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Off-lead dogs are causing problems in Coole Park.

Dogs not so Coole off-lead

UNRULY dogs are “an ongoing problem” in Coole Park, a representative of the National Parks and Wildlife Service (NPWS) has said.
Signs erected in the reserve by the Department of Arts, Heritage and the Gaeltacht state that there has been “an increasing number of complaints from members of the public about dogs”.

“The problems experienced have included fractured bones, children knocked off bicycles, toddlers, older children and adults being terrified and joggers discommoded and injured as a result of the attentions of ‘friendly’ dogs,” the sign states.

Enda Mooney, regional manager with NPWS, explained that dogs allowed off the leash by owners are causing a wide range of problems and on one occasion, he said, gardaí had to be called.

“There has been a series of incidents, some more serious than others. There was an elderly woman who was knocked down when quite a big dog jumped on her and she fractured her wrist. Children are being knocked off bikes. About this time last year, there was an altercation between dog owners where dogs were not on leads and the guards had to be called in that case,” he outlined.

“There is a long history of incidents but this is not a problem that is unique to Coole,” he added.

Mr Mooney stated that there are no plans to ban dogs from the area and that such a move would be a last resort.

“[Banning dogs] would be the ultimate action and we are very reluctant to take that action because many people have family dogs and they are part of many people’s lives. People have to be aware that if they choose to have a dog, they have to be responsible for it too,” he said.

“Coole Garryland is a nature reserve. It is protected under the Wildlife Act and it is set up primarily for the conservation of nature. It is one of the few areas, for example, where people can easily see red squirrels in this country now and you can even see them in the car park when things are quiet. The park is primarily for nature conservation and education and then after that for inspiration and amenity purposes. We are quite happy for people to bring dogs in, as long as they keep them under control. As the signs say, under control means not causing a problem for wildlife or other visitors. We have a duty of care to other visitors as well,” he stated.

According to Mr Mooney, the signs were put up initially because “many” dog owners, though not all, had ignored less explicit requests asking them to keep their dogs on leashes.

“The problem isn’t just with vicious dogs but ‘friendly’ dogs are as much of a problem as anything else. It is quite common that dogs come up to children, who are naturally terrified because ultimately a dog is a wolf and young children are, I suppose, genetically programmed to be scared of wolves so it is a very common problem and I have experienced this myself as a parent visiting Coole with my own family.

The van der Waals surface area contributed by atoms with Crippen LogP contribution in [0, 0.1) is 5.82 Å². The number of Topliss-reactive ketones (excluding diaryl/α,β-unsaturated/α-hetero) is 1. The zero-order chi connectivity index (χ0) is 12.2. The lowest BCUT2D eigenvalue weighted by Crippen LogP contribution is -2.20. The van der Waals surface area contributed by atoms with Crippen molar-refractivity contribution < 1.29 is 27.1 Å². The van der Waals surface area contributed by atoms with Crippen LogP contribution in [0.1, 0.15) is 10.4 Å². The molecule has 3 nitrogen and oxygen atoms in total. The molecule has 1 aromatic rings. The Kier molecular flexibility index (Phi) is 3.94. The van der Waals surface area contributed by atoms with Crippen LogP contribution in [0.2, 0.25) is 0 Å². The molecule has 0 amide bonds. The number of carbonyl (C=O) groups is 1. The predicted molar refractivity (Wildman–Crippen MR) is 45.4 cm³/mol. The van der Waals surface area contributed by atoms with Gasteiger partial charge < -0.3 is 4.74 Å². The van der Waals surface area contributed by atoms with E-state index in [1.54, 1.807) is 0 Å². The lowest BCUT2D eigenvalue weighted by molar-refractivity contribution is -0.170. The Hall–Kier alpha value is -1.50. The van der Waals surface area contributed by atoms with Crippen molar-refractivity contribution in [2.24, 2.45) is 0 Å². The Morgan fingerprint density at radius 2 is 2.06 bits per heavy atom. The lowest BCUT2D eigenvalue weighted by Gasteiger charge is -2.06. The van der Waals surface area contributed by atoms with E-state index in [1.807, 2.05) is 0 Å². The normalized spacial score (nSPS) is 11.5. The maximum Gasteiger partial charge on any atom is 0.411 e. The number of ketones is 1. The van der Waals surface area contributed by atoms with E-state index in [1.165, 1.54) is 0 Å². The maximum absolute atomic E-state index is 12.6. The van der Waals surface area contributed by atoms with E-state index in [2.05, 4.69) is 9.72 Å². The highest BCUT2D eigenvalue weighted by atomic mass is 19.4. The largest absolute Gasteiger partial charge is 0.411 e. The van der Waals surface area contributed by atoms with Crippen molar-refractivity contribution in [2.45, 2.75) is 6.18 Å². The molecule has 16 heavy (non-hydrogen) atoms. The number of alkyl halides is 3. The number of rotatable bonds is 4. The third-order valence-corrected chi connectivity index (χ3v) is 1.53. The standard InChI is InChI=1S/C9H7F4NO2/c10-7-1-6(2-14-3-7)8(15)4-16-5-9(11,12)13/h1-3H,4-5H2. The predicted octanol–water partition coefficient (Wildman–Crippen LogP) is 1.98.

“I have had terrified children clutching my legs while friendly dogs come up to them so I suppose the most recent signs were put up in exasperation because there have been many signs, for many years, that have been ignored by many dog owners,” he said.

“A few years ago, we had a problem with a small dog who people would say would be harmless but this particular dog ran under the gate into the enclosure where the red deer are kept and terrified the red deer. The stag was so terrified he tried to leap the wall and failed and collided with the wall and died a few days later. So people think small dogs wouldn’t be a problem but they are,” he explained.

The signs go on to state “dog owners are welcome to use this reserve provided their dogs are kept under control. By ‘under control’ we mean well restrained, on a lead and not causing disturbance to other visitors or wildlife”.

“The signs are working more than they did in the past,” Mr Mooney claimed, adding that a greater emphasis by staff to “talk to people” about the problems dogs can cause is resulting in “better compliance”.

The sign states, “It is not acceptable that the shoes and wheels of prams and buggies of other members of the public should be soiled by your dog’s waste matter”.

Mr Mooney told The Clare Champion that as a father and park user, he had direct experience of this.

“Responsible dog ownership extends to soiling too. I have had the same experience myself finding buggies coated with dog poo and it is not very pleasant when you have to lift it into the back of a car.”

He added, “There is a certain amount of compliance in that regard. It wouldn’t be as big a problem in Coole Park as it would be in a city park but sometimes you still see it in the gardens.

“Experience finds that certain people, no matter how many signs you put up, will not comply. The reason we put up the sign is that the response of so many people when you ask them to put their dog on a lease is ‘oh they are friendly dogs’. Rather than just saying ‘keep your dog on a lead’, we thought we better explain why this is necessary. Although some dogs are more of a problem than others, you have to be consistent in your application of this. You can’t let some dogs off the lead and others not,” he concluded.

By Nicola Corless

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